Tuesday, 15 May 2012

Land's End to John O Groats 2012

For the sheer amount of road-kill on England’s country roads, you would be forgiven for thinking that the nation is populated by lunatic drivers. This thought crossed my mind more than once as I weaved my bike’s wheels past the pitiful remains of some recently despatched creature. Long distance, multi-day riding certainly is the best way to get to experience a place, and if this means coming into close contact with ex-pheasants, hedgehogs, foxes and badgers, then so be it.
My reason for getting up close and personal with so much of Britain’s deceased wildlife was to participate in the Ubunye Challenge. Organised by my old friend Cameron Bellamy (an ex Capetonian living in London), this triathlon of continental proportions will see him cycle the length of England, swim the English Channel and row across the Atlantic Ocean. To the best of our knowledge, these epic feats have yet to be accomplished by one person within the space of one year, and Cameron hopes to be the first. Along the way he will raise money for the Angus Gillis foundation in the Eastern Cape, supporting early development in rural children.

About to face the headwind at Land's End
The cycle leg took place in late April to early May 2012, and saw two groups of riders (a 10 day group and a 7 day group) accompany Cameron from Land’s End in the South West to John O Groats in Scotland, a stone’s throw from the Orkney Islands. The total distance we covered over 7 days along this popular route was approximately 1400km - in weather ranging from screaming headwinds and driving rain (day 1) to merciful tailwinds and bright sunshine (day 7). Throw in snow, sleet, sunrises, sunsets, urban mazes, rural nirvana, streams, lakes, mountain passes, castles and beaches, and you have a short taste of what the trip was about.
And yet, the trip was about so much more… I have never bonded as much with my Giant TCR road bike as I did on those 7 wonderful days. It held up its end of the challenge beautifully and on many occasions I found myself sending grateful vibes to Jason Lind and the team at Olympic Cycles for uniting me with this fantastic machine.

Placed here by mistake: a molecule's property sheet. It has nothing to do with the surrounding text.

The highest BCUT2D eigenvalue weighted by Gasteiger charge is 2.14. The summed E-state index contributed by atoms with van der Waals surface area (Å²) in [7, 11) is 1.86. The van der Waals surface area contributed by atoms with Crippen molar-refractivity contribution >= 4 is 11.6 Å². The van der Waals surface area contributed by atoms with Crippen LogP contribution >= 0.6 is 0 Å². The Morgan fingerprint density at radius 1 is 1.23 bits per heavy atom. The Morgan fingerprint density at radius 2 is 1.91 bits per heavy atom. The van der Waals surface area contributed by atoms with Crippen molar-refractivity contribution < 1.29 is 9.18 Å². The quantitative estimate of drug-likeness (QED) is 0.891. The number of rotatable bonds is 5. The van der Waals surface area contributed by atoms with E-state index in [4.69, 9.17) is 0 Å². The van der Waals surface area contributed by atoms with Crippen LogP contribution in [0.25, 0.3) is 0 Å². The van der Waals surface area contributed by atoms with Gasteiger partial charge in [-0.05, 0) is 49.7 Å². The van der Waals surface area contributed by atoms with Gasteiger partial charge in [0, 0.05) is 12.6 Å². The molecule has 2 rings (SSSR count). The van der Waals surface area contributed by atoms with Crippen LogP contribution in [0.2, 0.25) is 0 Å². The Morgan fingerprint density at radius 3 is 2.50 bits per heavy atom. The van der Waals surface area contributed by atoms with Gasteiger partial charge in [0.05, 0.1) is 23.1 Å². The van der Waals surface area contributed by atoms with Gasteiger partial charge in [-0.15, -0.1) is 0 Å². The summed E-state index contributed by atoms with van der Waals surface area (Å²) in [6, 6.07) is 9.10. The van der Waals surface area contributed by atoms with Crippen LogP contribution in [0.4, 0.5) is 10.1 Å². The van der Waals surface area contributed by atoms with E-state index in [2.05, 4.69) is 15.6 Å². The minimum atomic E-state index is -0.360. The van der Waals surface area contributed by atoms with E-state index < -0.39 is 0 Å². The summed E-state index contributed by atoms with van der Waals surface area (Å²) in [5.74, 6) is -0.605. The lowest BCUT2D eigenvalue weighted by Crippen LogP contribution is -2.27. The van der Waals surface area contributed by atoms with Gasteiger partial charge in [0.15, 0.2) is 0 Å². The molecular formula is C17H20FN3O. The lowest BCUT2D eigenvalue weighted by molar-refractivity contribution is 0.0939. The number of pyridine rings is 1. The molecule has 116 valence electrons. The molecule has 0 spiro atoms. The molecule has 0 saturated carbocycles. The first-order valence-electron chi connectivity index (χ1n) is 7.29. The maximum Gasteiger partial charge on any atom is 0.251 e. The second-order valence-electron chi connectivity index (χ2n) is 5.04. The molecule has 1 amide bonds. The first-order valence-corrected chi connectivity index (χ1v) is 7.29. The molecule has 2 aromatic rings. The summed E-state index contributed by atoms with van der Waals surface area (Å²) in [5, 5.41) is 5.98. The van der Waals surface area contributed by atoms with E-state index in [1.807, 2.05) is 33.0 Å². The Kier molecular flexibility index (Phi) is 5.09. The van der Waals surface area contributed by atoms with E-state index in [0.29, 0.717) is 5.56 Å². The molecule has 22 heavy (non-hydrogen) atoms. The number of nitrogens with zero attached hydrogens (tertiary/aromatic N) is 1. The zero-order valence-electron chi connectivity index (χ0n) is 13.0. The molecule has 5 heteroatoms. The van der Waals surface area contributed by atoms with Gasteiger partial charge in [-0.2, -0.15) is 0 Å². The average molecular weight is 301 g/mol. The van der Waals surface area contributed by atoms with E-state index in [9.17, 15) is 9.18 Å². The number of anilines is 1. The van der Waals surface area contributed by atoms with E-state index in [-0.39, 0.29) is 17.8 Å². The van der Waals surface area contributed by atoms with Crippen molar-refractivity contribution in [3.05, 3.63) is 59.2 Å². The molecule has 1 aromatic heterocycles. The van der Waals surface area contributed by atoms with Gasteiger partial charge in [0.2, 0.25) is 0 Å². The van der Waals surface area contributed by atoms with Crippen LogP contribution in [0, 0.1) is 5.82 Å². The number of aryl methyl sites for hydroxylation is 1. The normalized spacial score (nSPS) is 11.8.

Somewhere on the A7...
Make no mistake; the trip took its toll on all of the riders, and some of the bikes. There’s nothing like frozen rain (affectionately referred to by the Scottish as “sleet”) to work road grime into a bike’s more sensitive bits (not to mention the riders’!). By the end of day 5, I could barely see the individual links in my chain and my brake pads were carrying their own volume in oily black mud. I suffered 2 broken spokes and a bent rim, and my speedometer and right knee rattled themselves apart…

Coastal cycling nirvana in Scotland - looking back
Although none of the riders completed each kilometer, reaching the beach at John O Groats gave us all an undiminished sense of accomplishment and a lifetime of memories. Friendships were strengthened, bikes were celebrated and tired legs and clawed hands were given a chance to finally thaw. And while my physio tells me I shouldn't ride for 2 weeks (grumpy knee), thanks to the guys at Olympic Cycles my bike is looking as good as new and ready to hit the road on its next adventure.

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